Award–winning journalist Andrea Bernstein is Senior Editor for Politics & Policy for WNYC News. She has previously served as Metro Editor, Political Director, Director of Transportation Nation, and Senior Reporter.
(Tarrytown, New York -- Richard Yeh, WNYC) New York Governor-elect Andrew Cuomo toured the aging Tappan Zee Bridge with local transportation officials Monday, but offered no details on how to pay for an overhaul or possible replacement of the bridge.
A state report out last year estimated that a replacement bridge with commuter rail would cost about $6.4 billion. It also concluded that rehabilitation options "are not reasonable or prudent" since any overhaul would be massive and result in similar cost and environmental impacts, but with inferior engineering and retrofits that are complex and inherently risky.
About 150,000 vehicles a day cross the Tappan Zee, a three-mile-long bridge over the Hudson River that connects Rockland and Westchester counties. That's compared to just 18,000 when the bridge opened in 1955, and Cuomo says the situation "typifies" New York's transportation needs.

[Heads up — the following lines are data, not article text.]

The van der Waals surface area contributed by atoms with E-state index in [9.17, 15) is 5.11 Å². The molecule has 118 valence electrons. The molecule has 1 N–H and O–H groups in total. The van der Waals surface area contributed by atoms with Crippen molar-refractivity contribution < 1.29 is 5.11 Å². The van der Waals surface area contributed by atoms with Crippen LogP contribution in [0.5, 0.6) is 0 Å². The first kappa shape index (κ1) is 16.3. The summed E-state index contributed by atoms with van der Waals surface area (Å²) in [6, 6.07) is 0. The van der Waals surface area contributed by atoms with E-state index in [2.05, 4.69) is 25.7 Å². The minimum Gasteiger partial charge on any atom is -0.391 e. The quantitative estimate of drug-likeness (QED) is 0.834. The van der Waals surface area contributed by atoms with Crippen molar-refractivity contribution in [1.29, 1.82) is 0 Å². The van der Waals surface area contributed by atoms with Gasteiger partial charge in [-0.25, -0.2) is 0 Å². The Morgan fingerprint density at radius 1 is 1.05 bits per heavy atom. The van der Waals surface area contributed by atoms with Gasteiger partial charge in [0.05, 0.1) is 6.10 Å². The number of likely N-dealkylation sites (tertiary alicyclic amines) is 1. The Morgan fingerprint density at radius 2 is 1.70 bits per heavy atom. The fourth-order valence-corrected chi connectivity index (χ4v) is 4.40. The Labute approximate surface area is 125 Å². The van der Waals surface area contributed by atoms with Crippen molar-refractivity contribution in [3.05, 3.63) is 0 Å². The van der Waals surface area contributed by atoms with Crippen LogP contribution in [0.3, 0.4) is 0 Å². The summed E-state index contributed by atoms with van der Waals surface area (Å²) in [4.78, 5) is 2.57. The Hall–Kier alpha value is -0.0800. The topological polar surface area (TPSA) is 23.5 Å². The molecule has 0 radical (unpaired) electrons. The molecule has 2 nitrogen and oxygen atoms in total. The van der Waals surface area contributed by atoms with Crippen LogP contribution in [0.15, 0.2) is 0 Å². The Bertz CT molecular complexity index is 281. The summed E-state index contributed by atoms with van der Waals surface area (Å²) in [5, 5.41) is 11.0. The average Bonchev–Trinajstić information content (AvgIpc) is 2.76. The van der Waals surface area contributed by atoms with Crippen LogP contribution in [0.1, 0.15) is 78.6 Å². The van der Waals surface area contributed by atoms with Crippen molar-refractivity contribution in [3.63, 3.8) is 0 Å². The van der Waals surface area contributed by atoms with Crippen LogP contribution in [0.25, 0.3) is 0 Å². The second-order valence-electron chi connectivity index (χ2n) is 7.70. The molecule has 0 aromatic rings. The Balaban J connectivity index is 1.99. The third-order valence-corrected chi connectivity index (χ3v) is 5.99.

"There are roughly 17,000 bridges in the State of New York. About 5,000 of those bridges are deemed 'deficient' which means the replacement or repair is a chronic problem," says Cuomo, adding that many of those bridges were designed with approximate life span of about 50 years.
"While there are several design concepts to be considered and refined as an environmental process moves forward on a possible replacement for this 55-year-old bridge," says John Buono, chairman of New York State Thruway Authority, "funding has not yet to be identified for this massive critical regional transportation project."
Cuomo says given a looming $9 billion state budget deficit in the next fiscal year, the answer to the state's transportation needs is not more taxes.
"The answer can't always be 'we have to spend more money.' The answer has to be 'let's look at the $137 billion [state budget] that we do spend and find a way to spend that money better," says Cuomo. "And that's going to be all across the board."
The Governor-elect didn't say how he would build a new bridge without spending money.